Jonathan Lehmann: The reception of the idea has been tremendous. It has been really amazing. We were invited in March to the Harvard Social Enterprise Conference to present. We had an amazing reception, met several nonprofits, including Heifer International. As you probably know, that is a big nonprofit that buys goats for families in Ethiopia and Uganda. That gift of livestock can help families out of extreme poverty. We also pitched at the finals of the Tech Coast Angels Fast Pitch, and got a very warm reception there. We’ve gotten lots of positive feedback from people who don't want to ship and item on eBay, might not want to deal with people on Craiglist, but when it's for charity, and they are doing it with friends, the incentives are different and they are interested.

The site looks to be very well executed, where did you get the technology expertise to pull off the site?

James Chung: My previous background is in software engineering. I spent six years in e-commerce, developing e-commerce platforms, and am pretty familiar with that. There were lots of people very intent on the execution of the product, really looking into the details of design and flow. We have a really good team that brought this site up.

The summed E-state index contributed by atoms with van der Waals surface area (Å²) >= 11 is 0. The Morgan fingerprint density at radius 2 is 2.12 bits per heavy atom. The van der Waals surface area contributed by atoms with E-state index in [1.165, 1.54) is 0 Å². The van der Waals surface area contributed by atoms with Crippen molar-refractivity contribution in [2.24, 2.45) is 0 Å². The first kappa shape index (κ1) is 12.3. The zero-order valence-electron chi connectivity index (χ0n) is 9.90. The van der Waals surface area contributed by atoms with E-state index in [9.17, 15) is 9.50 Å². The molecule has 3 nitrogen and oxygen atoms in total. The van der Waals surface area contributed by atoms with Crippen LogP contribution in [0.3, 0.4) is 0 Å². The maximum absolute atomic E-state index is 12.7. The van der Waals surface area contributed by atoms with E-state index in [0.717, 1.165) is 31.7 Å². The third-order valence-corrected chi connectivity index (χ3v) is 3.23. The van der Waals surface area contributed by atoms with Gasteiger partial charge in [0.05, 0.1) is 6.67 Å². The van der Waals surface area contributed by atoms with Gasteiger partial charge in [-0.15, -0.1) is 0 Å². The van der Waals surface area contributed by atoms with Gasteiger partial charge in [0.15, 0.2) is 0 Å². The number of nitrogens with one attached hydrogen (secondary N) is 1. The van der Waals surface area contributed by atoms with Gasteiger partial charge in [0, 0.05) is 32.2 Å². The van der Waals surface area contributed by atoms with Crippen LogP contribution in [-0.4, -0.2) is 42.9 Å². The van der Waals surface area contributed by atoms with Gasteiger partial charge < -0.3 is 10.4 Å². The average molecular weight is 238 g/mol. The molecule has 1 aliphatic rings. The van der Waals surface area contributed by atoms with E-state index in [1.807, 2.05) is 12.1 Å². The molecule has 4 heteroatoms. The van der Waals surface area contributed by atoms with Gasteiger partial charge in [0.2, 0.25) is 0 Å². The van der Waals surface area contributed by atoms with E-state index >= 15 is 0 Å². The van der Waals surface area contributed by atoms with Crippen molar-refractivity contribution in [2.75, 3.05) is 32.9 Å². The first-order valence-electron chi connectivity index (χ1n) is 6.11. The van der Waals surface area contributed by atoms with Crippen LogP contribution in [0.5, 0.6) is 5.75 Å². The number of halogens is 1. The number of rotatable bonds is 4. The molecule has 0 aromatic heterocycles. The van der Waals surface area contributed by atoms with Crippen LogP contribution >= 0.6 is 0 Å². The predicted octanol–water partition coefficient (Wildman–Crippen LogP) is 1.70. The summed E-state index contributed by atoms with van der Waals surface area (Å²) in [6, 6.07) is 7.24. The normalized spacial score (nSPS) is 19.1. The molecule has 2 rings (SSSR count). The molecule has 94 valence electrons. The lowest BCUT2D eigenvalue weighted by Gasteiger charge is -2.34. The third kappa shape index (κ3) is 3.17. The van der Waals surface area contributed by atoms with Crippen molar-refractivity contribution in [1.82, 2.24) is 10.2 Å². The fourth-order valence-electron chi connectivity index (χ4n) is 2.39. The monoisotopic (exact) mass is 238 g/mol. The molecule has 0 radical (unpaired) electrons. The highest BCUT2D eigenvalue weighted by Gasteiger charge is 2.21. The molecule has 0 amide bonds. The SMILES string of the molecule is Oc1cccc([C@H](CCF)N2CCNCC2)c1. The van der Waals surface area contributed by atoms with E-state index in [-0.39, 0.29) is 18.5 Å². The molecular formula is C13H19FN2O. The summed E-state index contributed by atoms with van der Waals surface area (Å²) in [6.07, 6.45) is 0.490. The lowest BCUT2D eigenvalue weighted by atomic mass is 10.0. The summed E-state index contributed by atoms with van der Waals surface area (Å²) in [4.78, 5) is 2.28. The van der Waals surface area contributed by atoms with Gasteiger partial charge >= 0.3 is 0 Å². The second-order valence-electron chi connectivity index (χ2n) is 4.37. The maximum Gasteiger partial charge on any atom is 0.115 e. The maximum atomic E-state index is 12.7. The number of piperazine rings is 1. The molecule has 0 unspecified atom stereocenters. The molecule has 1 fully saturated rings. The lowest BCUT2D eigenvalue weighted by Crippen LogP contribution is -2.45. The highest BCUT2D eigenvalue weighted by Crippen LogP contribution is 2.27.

Jonathan Lehmann: The way it happens, is UCLA Anderson has Applied Management Research (AMR), which is kind of you master's thesis, which gives you concrete experience before you graduate from business school. If you've shown entrepreneurial abilities, you're allowed to make it a business creation option. What we did with karmaGoat, is we made it our graduation project. We had a team of five MBA students working very hard on the product, and worked to hire a design shop, Ciplex, who helped us with the design, and the people on the did all sorts of things--from operational integration, to outlining the market strategy, to basically everything else.

UCLA Anderson really seems to be a hotbed of entrepreneurs nowadays - did you know going into the MBA program you'd be starting your own company?

Jonathan Lehmann: I used to practice corporate law in Paris and New York. But, I realized it wasn't for me. Entrepreneurship was my way. I started a handbag manufacturing company with my mom in Paris, prior to school. It was an amazing experience, and my first entrepreneurial experience. But, I soon realized working with my mother and with handbags was not ideal for me. However, I thought with everything I had learned, and my legal background, my recent entrepreneurial experience, I should acquire the tools to become the best entrepreneur I could be. That was my absolute, sole goal at Anderson. One of the first things I did at Anderson, was to recruit other who would want to come along and share the dream. That's how the team formed itself.

James Chung: Prior to Anderson, I worked for somewhat of a startup in the Bay Area, for six years. It was a really amazing experience. We started pretty small--it was a 20 to 30 person shop when I joined, and had a tremendous amount of growth through the years there. It was really exciting, but I missed out on the inception of the company, and wanted to have that experience. I've gotten that in spades here at KarmaGoat. Entrepreneurship, and trying to start something on my own was definitely one of the tracks I was pursuing at Anderson.